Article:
Deportation of foreign criminals and Article 8: Court of Appeal confirms the correct approach to the test of “very compelling circumstances”

NE-A (Nigeria) v Secretary of State for the Home Department & Secretary of State for the Home Department v HM (Uganda), Court of Appeal, 11 April 2017

In these joined appeals, the Court of Appeal considered the construction or application of section 117C(6) of the Nationality, Immigration and Asylum Act 2002, which provides that in the case of a foreign criminal who has been sentenced to a period of imprisonment of at least four years, the public interest requires deportation unless there are “very compelling circumstances”, over and above those described in the exceptions contained in section 117C(4)-(5).

NE-A (Nigeria) was subject to a deportation order following his conviction for aggravated burglary in 2012 for which he received a custodial sentence of 6 years. His Article 8 challenge against deportation was based on his diagnosis of schizoaffective disorder, a condition managed with the assistance of his twin brother (which assistance he would not benefit from upon deportation to Nigeria). NE-A’s appeal against deportation succeeded before the First-tier Tribunal (FTT). It was subsequently overturned by the Upper Tribunal (UT) upon the SSHD’s appeal. NE-A (Nigeria) further appealed to the Court of Appeal.  

HM (Uganda)’s deportation order followed his conviction for murder in 1998 for which he received a sentence of life imprisonment with a recommended tariff of 10 years, reduced on appeal to 9 years. HM’s Article 8 claim derived from his family life with his three children, one of whom suffers Asperger’s’ Syndrome and ADHD, conditions it was said would deteriorate were HM to be deported. HM’s appeal against deportation succeeded before the FTT, and again, succeeded before the UT upon the SSHD’s appeal. The matter came before the Court of Appeal upon the SSHD’s further appeal.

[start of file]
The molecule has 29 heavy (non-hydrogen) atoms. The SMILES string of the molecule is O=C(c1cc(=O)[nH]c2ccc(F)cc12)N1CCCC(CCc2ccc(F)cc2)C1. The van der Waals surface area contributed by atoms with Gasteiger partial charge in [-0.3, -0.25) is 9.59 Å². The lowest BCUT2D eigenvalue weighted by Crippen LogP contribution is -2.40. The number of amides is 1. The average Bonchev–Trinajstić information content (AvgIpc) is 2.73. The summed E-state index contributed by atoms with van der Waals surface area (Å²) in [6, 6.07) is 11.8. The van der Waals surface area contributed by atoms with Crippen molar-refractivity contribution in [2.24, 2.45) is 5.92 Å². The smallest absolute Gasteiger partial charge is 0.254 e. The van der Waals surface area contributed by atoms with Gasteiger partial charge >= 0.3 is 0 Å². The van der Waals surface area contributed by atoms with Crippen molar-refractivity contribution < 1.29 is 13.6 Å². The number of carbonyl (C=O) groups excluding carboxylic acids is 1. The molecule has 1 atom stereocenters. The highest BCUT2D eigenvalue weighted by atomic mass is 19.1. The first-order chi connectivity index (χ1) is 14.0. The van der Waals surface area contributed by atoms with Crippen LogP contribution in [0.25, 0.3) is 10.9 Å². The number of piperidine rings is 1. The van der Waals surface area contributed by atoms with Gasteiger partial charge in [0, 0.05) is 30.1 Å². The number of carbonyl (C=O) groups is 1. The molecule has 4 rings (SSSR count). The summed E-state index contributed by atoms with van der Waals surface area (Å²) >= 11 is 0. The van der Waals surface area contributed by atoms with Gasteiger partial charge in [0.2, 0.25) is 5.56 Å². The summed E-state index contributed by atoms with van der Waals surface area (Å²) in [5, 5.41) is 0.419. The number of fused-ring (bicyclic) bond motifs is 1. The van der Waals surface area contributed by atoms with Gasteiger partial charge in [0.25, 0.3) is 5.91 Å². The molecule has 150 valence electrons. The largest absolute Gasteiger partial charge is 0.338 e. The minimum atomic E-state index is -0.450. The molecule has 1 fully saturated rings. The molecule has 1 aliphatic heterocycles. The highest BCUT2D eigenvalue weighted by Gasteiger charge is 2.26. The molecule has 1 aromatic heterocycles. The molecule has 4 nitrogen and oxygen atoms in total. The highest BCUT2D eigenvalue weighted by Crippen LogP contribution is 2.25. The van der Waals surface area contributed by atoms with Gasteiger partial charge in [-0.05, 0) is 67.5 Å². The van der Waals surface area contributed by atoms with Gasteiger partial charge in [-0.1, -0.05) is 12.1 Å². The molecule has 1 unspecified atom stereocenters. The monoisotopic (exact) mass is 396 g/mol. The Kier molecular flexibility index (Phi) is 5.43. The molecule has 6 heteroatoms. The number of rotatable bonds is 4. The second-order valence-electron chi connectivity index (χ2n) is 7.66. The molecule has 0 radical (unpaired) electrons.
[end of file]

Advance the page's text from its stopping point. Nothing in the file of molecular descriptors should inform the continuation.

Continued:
In dismissing NE-A’s appeal and upholding the SSHD’s appeal in HM the Court of Appeal expressly rejected the suggestion that in light of the recent decision of the Supreme Court in Hesham Ali v Secretary of State for the Home Department [2016] UKSC 60, its previous judgment in Rhuppiah v Secretary of State for the Home Department [2016] EWCA Civ 803, [2016] 1 WLR 4204, was wrong and should not be followed. As held by Sir Stephen Richards at [14] Hesham Ali was concerned with the 2012 Immigration Rules, not Part 5A of the Nationality, Immigration and Asylum Act 2002:

‘Moreover, integral to Lord Reed’s reasoning [in Hesham Ali] was that the Rules “are not law … but a statement of the Secretary of State’s administrative practice” and they “do not therefore possess the same degree of democratic legitimacy as legislation made by Parliament”…. Parliament’s assessment that “the public interest requires deportation unless there are very compelling circumstances, over and above those described in Exceptions 1 and 2” is one to which the tribunal is bound by law to give effect.’

Applied to the facts of the two appeals, there was no error of law in the approach of the UT in N-EA. The foreign criminal’s Article 8 claim had been correctly considered in accordance with the “structured approach” at Part 5A of the 2002 Act. By contrast, the UT had erred in the case of HM by engaging in “an old-style approach towards Article 8” and only paying “lip service” to Part 5A.

David Mitchell, instructed by the Government Legal Department, was successful for the Secretary of State for the Home Department in both appeals.  

A copy of the judgment is available here